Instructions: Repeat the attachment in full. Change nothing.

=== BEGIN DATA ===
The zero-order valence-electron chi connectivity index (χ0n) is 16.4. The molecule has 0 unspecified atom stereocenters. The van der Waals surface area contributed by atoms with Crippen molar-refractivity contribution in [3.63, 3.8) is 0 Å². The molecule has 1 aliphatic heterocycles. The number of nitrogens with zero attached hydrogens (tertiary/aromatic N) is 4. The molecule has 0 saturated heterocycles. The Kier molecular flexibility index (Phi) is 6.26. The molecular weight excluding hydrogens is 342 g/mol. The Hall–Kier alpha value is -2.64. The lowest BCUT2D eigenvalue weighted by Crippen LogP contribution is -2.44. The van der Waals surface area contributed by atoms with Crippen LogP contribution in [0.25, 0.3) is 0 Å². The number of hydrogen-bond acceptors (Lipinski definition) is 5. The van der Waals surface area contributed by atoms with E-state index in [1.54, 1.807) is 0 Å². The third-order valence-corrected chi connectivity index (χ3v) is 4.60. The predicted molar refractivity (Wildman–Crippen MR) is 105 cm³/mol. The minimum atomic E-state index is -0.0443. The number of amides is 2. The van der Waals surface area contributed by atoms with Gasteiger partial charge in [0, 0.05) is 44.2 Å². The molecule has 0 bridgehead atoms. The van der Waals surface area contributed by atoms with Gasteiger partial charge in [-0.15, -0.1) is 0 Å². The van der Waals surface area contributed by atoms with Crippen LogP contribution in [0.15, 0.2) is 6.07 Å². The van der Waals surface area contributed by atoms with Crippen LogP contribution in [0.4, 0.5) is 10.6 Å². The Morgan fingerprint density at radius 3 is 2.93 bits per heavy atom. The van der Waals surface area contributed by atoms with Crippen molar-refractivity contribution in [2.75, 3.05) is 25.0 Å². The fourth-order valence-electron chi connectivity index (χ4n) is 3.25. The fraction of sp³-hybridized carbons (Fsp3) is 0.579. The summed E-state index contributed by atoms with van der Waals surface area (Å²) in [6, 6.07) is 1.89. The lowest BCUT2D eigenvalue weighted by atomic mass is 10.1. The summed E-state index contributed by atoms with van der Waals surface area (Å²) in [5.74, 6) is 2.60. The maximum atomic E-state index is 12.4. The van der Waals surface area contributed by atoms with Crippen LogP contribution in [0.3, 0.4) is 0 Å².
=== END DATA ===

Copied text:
The zero-order valence-electron chi connectivity index (χ0n) is 16.4. The molecule has 0 unspecified atom stereocenters. The van der Waals surface area contributed by atoms with Crippen molar-refractivity contribution in [3.63, 3.8) is 0 Å². The molecule has 1 aliphatic heterocycles. The number of nitrogens with zero attached hydrogens (tertiary/aromatic N) is 4. The molecule has 0 saturated heterocycles. The Kier molecular flexibility index (Phi) is 6.26. The molecular weight excluding hydrogens is 342 g/mol. The Hall–Kier alpha value is -2.64. The lowest BCUT2D eigenvalue weighted by Crippen LogP contribution is -2.44. The van der Waals surface area contributed by atoms with Crippen LogP contribution in [0.25, 0.3) is 0 Å². The number of hydrogen-bond acceptors (Lipinski definition) is 5. The van der Waals surface area contributed by atoms with E-state index in [1.54, 1.807) is 0 Å². The third-order valence-corrected chi connectivity index (χ3v) is 4.60. The predicted molar refractivity (Wildman–Crippen MR) is 105 cm³/mol. The minimum atomic E-state index is -0.0443. The number of amides is 2. The van der Waals surface area contributed by atoms with Gasteiger partial charge in [0, 0.05) is 44.2 Å². The molecule has 0 bridgehead atoms. The van der Waals surface area contributed by atoms with Gasteiger partial charge in [-0.15, -0.1) is 0 Å². The van der Waals surface area contributed by atoms with Crippen LogP contribution in [0.15, 0.2) is 6.07 Å². The van der Waals surface area contributed by atoms with Crippen LogP contribution in [0.4, 0.5) is 10.6 Å². The Morgan fingerprint density at radius 3 is 2.93 bits per heavy atom. The van der Waals surface area contributed by atoms with Crippen molar-refractivity contribution in [2.75, 3.05) is 25.0 Å². The fourth-order valence-electron chi connectivity index (χ4n) is 3.25. The fraction of sp³-hybridized carbons (Fsp3) is 0.579. The summed E-state index contributed by atoms with van der Waals surface area (Å²) in [6, 6.07) is 1.89. The lowest BCUT2D eigenvalue weighted by atomic mass is 10.1. The summed E-state index contributed by atoms with van der Waals surface area (Å²) in [5.74, 6) is 2.60. The maximum atomic E-state index is 12.4. The van der Waals surface area contributed by atoms with Crippen LogP contribution in [0.3, 0.4) is 0 Å².